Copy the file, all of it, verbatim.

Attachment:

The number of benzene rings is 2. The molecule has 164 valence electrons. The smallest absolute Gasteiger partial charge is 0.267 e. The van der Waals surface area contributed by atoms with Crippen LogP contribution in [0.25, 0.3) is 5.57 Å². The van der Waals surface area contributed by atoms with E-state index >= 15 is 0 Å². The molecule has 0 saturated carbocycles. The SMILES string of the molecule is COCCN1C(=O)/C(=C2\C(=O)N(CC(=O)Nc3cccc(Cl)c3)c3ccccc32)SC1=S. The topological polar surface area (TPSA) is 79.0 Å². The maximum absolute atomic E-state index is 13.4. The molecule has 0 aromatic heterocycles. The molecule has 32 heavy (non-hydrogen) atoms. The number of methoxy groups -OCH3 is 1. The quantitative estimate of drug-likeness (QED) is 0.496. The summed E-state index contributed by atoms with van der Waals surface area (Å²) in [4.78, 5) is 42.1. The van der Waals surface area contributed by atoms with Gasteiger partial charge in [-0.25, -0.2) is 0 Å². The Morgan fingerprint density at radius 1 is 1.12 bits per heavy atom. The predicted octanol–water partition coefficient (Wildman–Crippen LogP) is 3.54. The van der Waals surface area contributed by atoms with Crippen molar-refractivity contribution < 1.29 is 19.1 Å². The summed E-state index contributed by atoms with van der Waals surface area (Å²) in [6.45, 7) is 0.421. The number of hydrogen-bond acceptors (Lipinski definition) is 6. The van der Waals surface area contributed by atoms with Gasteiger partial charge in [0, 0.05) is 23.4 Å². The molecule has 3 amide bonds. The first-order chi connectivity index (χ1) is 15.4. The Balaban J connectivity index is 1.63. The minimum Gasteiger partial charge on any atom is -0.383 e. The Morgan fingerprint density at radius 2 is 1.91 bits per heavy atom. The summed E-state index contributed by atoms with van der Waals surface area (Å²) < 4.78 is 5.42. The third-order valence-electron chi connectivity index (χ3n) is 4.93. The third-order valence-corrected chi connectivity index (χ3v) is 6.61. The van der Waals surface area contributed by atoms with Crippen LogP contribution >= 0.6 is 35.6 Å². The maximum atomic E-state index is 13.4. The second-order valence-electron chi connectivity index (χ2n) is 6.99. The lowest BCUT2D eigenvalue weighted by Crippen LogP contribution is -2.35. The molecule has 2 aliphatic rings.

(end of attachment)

The number of benzene rings is 2. The molecule has 164 valence electrons. The smallest absolute Gasteiger partial charge is 0.267 e. The van der Waals surface area contributed by atoms with Crippen LogP contribution in [0.25, 0.3) is 5.57 Å². The van der Waals surface area contributed by atoms with E-state index >= 15 is 0 Å². The molecule has 0 saturated carbocycles. The SMILES string of the molecule is COCCN1C(=O)/C(=C2\C(=O)N(CC(=O)Nc3cccc(Cl)c3)c3ccccc32)SC1=S. The topological polar surface area (TPSA) is 79.0 Å². The maximum absolute atomic E-state index is 13.4. The molecule has 0 aromatic heterocycles. The molecule has 32 heavy (non-hydrogen) atoms. The number of methoxy groups -OCH3 is 1. The quantitative estimate of drug-likeness (QED) is 0.496. The summed E-state index contributed by atoms with van der Waals surface area (Å²) in [4.78, 5) is 42.1. The van der Waals surface area contributed by atoms with Gasteiger partial charge in [-0.25, -0.2) is 0 Å². The Morgan fingerprint density at radius 1 is 1.12 bits per heavy atom. The predicted octanol–water partition coefficient (Wildman–Crippen LogP) is 3.54. The van der Waals surface area contributed by atoms with Crippen molar-refractivity contribution < 1.29 is 19.1 Å². The summed E-state index contributed by atoms with van der Waals surface area (Å²) in [6.45, 7) is 0.421. The number of hydrogen-bond acceptors (Lipinski definition) is 6. The van der Waals surface area contributed by atoms with Gasteiger partial charge in [0, 0.05) is 23.4 Å². The molecule has 3 amide bonds. The first-order chi connectivity index (χ1) is 15.4. The Balaban J connectivity index is 1.63. The minimum Gasteiger partial charge on any atom is -0.383 e. The Morgan fingerprint density at radius 2 is 1.91 bits per heavy atom. The summed E-state index contributed by atoms with van der Waals surface area (Å²) < 4.78 is 5.42. The third-order valence-electron chi connectivity index (χ3n) is 4.93. The third-order valence-corrected chi connectivity index (χ3v) is 6.61. The van der Waals surface area contributed by atoms with Crippen LogP contribution >= 0.6 is 35.6 Å². The maximum atomic E-state index is 13.4. The second-order valence-electron chi connectivity index (χ2n) is 6.99. The lowest BCUT2D eigenvalue weighted by Crippen LogP contribution is -2.35. The molecule has 2 aliphatic rings.